When you suffer a fall, an on-the-field collision or some other traumatic blow, the first thing the doctor will do is take an X-ray, CT scan or MRI to determine if anything has been damaged internally. Researchers at the National Institute of Standards and Technology (NIST) are using the same principle, but in a more powerful form, to detect corrosion, the primary danger threatening the health of the steel framework within the nation's bridges, roads and other aging physical infrastructure.
What they have developed is a noninvasive "spectral fingerprint" technique that reveals the corrosion of concrete-encased steel before it can cause any significant degradation of the structure it supports. The detection method is described in a new paper in the journal Applied Magnetic Resonance.
An abandoned building on Northern California's McAbee Beach shows the destructive power of corrosion on a steel-reinforced concrete structure. A new NIST evaluation method using terahertz waves can detect the early stages of corrosion on steel rebars directly through their concrete covering.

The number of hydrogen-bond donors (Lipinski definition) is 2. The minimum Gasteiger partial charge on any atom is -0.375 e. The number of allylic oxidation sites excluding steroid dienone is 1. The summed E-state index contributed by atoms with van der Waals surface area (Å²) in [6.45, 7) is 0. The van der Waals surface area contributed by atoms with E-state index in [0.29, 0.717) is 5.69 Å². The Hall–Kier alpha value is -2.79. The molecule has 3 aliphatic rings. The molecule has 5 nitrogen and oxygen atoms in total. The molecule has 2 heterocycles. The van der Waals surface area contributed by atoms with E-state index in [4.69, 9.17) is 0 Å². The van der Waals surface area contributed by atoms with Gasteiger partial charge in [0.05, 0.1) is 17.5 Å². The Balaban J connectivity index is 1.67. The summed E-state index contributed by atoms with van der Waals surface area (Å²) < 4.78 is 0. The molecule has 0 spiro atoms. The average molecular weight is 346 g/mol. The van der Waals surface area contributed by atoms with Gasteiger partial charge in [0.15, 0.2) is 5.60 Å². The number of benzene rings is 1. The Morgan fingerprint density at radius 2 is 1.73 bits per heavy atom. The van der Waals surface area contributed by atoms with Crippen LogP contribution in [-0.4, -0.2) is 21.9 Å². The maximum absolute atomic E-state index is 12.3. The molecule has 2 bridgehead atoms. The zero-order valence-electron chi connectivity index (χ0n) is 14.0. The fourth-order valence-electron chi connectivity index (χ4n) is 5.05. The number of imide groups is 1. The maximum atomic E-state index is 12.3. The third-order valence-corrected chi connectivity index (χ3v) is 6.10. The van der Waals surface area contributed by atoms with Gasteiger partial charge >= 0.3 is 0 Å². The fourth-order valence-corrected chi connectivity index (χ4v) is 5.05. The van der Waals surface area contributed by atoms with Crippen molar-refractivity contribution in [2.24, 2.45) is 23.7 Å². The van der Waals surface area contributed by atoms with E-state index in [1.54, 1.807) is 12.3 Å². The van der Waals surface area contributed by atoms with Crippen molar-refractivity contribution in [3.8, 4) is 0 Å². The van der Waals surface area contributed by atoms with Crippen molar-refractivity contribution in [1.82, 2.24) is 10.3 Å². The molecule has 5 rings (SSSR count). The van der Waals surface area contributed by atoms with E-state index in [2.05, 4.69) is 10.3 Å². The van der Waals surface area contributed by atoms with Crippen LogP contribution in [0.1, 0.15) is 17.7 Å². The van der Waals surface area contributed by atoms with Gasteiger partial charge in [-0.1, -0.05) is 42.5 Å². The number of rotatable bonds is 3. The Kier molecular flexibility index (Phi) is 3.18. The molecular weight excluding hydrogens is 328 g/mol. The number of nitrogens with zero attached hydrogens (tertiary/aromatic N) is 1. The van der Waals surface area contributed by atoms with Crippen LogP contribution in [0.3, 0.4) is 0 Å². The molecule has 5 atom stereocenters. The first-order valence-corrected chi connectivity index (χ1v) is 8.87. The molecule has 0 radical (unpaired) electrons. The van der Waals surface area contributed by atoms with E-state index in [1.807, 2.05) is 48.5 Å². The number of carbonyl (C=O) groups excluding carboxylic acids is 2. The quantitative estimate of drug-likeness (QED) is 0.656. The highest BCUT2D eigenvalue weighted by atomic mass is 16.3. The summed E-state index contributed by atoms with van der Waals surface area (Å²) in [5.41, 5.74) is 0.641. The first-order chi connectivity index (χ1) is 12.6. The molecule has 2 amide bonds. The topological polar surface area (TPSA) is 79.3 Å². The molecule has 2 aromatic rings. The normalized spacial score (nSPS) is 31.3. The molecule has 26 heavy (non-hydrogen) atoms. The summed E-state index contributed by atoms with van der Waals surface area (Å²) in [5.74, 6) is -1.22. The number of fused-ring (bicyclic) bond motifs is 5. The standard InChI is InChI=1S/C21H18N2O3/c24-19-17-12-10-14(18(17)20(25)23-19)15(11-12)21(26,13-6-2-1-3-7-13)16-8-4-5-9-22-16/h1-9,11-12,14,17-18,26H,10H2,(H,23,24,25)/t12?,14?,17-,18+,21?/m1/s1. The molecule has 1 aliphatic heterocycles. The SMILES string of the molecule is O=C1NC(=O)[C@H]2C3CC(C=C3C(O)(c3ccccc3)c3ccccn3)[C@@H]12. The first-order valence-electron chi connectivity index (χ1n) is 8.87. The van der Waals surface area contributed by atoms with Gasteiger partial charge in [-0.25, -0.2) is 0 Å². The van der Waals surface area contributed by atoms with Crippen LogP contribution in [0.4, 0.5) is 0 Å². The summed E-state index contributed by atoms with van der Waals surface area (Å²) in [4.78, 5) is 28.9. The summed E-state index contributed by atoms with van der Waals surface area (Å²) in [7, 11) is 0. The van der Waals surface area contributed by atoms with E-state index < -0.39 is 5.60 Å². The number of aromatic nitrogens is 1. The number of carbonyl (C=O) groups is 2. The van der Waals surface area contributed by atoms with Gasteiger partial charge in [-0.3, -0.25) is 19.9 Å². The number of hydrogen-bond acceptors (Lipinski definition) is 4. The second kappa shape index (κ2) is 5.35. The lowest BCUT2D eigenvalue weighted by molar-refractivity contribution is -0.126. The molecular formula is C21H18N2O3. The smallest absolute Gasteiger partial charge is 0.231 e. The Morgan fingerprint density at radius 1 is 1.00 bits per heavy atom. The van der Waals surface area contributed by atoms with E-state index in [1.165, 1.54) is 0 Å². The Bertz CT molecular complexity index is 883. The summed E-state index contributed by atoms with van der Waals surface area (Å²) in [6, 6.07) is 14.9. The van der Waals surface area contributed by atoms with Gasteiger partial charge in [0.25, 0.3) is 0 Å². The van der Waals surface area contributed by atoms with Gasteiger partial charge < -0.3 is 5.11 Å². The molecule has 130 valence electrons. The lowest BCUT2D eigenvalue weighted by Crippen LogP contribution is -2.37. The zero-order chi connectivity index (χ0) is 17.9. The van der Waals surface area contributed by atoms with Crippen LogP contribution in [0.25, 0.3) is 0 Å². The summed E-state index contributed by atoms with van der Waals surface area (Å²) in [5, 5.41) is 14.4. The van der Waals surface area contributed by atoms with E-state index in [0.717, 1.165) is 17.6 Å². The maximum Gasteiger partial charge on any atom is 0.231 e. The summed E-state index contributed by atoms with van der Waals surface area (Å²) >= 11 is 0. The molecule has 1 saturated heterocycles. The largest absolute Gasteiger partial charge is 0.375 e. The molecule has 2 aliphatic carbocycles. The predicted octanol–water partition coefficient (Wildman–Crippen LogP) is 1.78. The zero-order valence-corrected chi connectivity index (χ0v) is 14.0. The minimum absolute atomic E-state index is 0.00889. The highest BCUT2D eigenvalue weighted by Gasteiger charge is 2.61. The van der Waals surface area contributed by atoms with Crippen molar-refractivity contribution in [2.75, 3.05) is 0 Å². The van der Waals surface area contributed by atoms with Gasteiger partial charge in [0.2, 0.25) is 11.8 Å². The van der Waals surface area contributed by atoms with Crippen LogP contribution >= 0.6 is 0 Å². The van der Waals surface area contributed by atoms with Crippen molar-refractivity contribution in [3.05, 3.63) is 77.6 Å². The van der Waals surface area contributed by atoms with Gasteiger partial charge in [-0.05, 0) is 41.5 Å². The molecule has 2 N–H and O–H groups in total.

Credit: With Permission by Per Loll, Denmark
When water and oxygen corrode iron, different iron oxide products are produced, with the two most common being goethite and hematite. "The brown rust that forms when you leave a hammer out in the rain is mostly goethite, and when a steel reinforcing bar [rebar] corrodes inside a concrete bridge deck, that is mostly hematite," said NIST physical chemist Dave Plusquellic.
"We have shown in our new study with goethite, and our previous work with hematite (link is external), that terahertz radiation--electromagnetic waves with frequencies 10 to 100 times higher than the microwaves used to cook food--can detect both corrosion products in the early stages of formation."